Exhibiting Concepts, Experiencing Meanings

I’ve just joined Manchester Museum as Trainee Curator in Anthropology as part of the Future Curators programme at the British Museum. A couple of weeks ago, Stephen Welsh and I attended a symposium at the University of East Anglia in Norwich, organised to celebrate the 25th anniversary of the Sainsbury Research Unit for the Arts of Africa, Oceania and the Americas. The symposium was entitled ‘Exhibiting Concepts, Experiencing Meanings: Current and future curatorial challenges’. The programme brought together curators and academics from across the world to discuss the intellectual and practical challenges which surround exhibition making with ethnographic collections. There were many fascinating papers, but here I’m going to highlight just a few of the projects discussed.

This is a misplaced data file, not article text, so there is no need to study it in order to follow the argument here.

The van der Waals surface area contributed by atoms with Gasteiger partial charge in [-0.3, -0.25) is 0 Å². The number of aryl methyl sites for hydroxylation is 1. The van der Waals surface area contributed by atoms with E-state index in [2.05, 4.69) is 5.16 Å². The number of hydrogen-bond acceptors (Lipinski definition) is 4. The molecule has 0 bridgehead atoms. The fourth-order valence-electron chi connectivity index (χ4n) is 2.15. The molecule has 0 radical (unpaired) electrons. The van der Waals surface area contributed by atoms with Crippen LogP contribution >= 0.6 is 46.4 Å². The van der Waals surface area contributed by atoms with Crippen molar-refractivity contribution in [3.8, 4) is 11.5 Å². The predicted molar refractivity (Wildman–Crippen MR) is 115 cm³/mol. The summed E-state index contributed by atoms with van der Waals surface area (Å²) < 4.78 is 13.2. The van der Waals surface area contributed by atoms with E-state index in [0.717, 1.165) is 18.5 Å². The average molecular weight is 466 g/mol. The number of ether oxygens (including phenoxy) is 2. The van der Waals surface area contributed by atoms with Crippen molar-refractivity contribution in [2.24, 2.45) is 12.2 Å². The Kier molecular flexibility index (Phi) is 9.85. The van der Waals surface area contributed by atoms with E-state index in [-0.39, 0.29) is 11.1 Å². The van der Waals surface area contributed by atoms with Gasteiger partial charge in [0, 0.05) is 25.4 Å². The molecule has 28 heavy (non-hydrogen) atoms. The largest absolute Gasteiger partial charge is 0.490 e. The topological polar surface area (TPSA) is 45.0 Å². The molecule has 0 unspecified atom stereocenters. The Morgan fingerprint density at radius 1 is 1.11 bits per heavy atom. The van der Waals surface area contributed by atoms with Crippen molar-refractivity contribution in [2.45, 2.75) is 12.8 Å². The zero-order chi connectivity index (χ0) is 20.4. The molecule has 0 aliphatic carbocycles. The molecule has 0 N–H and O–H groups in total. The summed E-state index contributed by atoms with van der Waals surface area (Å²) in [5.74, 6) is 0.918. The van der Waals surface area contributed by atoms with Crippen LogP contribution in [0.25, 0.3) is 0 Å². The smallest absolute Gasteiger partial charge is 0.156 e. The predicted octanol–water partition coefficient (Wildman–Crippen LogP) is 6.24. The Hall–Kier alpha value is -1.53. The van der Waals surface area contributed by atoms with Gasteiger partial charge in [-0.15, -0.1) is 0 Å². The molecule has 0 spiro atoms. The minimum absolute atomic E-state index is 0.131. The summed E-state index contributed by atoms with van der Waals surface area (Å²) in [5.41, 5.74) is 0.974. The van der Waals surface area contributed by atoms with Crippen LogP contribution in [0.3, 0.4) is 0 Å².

In a session entitled ‘Experiencing exhibitions ‘at home’ and abroad’, Gaye Sculthorpe, Section Head for Oceania at the British Museum spoke about the project she is currently working on to develop exhibitions about Indigenous Australia to be shown in London and Canberra in 2015. The major temporary exhibition at the British Museum will be an outcome of a five year research project which has sought to engage indigenous communities across Australia. Many of the objects will then travel to the National Museum of Australia for a related exhibition. Gaye spoke of the intense emotional reactions she’d witnessed from indigenous visitors when faced with objects which represent the contentious history of Australia.